New York Department of Financial Services Issues 14th BitLicense

Today, November 14, 2018, the New York State Department of Financial Services (DFS) announced that it has approved the application of NYDIG Execution LLC, a subsidiary of NYDIG LLC, for a virtual currency license and a money transmission license. The approval of this so-called “BitLicense” or “Virtual Currency License” application is the 14th of its kind and is required under New York State law in order for a company to engage in “any Virtual Currency Business Activity.”

Under the BitLicense, NYDIG Execution LLC is allowed to offer secure custody and trade execution services, as well as to operate as a custodian for virtual currencies, including bitcoin, bitcoin cash, ether, ripple and litecoin.

DFS Superintendent Maria T. Vullo approved the request, stating, “Today’s approval further demonstrates that operating within New York’s robust state regulatory system leads to a stronger fintech marketplace and promotes innovation and necessary compliance with effective risk-based controls.”

First enacted in August 2015, BitLicense regulations caused an outcry from the community. Some industry companies such as Circle pursued a BitLicense, and others such as itBit (now Paxos Trust Company) received approval to operate as a “chartered trust company” with DFS oversight. However, many left the state for more accomodating jurisdictions in what the New York Business Journal called “the Great Bitcoin Exodus,” citing overly burdensome regulatory hurdles, excessive disclosure requirements and financial disincentives in pursuing the license applications.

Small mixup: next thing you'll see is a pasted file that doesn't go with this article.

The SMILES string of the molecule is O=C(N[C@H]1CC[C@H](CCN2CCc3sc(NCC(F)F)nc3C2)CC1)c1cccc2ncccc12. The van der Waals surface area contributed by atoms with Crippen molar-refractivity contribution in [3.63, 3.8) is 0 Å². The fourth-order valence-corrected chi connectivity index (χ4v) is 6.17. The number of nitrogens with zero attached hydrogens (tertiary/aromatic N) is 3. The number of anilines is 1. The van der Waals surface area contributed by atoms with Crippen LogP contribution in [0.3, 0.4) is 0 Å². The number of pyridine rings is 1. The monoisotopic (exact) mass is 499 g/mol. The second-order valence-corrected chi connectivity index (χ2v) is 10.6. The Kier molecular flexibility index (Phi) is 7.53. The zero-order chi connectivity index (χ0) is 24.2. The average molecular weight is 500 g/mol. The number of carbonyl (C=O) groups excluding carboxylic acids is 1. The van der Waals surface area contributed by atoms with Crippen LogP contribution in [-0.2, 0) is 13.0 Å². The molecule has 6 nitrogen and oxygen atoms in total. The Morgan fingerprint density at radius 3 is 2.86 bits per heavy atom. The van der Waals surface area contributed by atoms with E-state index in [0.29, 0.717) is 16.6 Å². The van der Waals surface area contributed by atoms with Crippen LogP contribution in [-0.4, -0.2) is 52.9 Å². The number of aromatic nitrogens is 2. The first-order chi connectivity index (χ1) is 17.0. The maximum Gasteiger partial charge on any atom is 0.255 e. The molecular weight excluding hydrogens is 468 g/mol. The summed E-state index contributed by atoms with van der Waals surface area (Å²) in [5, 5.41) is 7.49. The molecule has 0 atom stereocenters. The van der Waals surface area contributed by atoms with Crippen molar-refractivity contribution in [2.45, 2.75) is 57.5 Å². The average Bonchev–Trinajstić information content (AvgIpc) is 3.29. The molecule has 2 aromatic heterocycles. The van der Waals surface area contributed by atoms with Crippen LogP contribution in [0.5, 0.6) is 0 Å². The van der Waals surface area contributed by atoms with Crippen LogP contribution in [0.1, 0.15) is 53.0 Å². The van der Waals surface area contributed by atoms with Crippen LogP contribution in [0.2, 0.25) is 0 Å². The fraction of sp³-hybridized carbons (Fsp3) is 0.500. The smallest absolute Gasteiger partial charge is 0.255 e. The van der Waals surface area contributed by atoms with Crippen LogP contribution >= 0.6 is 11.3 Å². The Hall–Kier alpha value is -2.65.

San Francisco–based exchange Kraken withdrew from servicing New York residents because of the state’s new licensing requirements. In a blog post titled “Farewell, New York,” the founders of Kraken stated, “Regrettably, the abominable BitLicense has awakened. It is a creature so foul, so cruel that not even Kraken possesses the courage or strength to face its nasty, big, pointy teeth.”

The process of granting Virtual Currency Licenses had been slow initially, with Coinbase acquiring the third-ever BitLicense in January 2017, 16 months after the final rules around virtual currencies were adopted. However, 2018 has seen a rise in the number of licenses granted, with nine this year, the seventh of which was awarded to ATM operator Coinsource only two weeks ago. NYDIG’s license comes eight months after a proposed alternative to BitLicense regulations was put forth in the New York State Assembly. As of this writing, that proposed legislation is still in committee.

This article originally appeared on Bitcoin Magazine.

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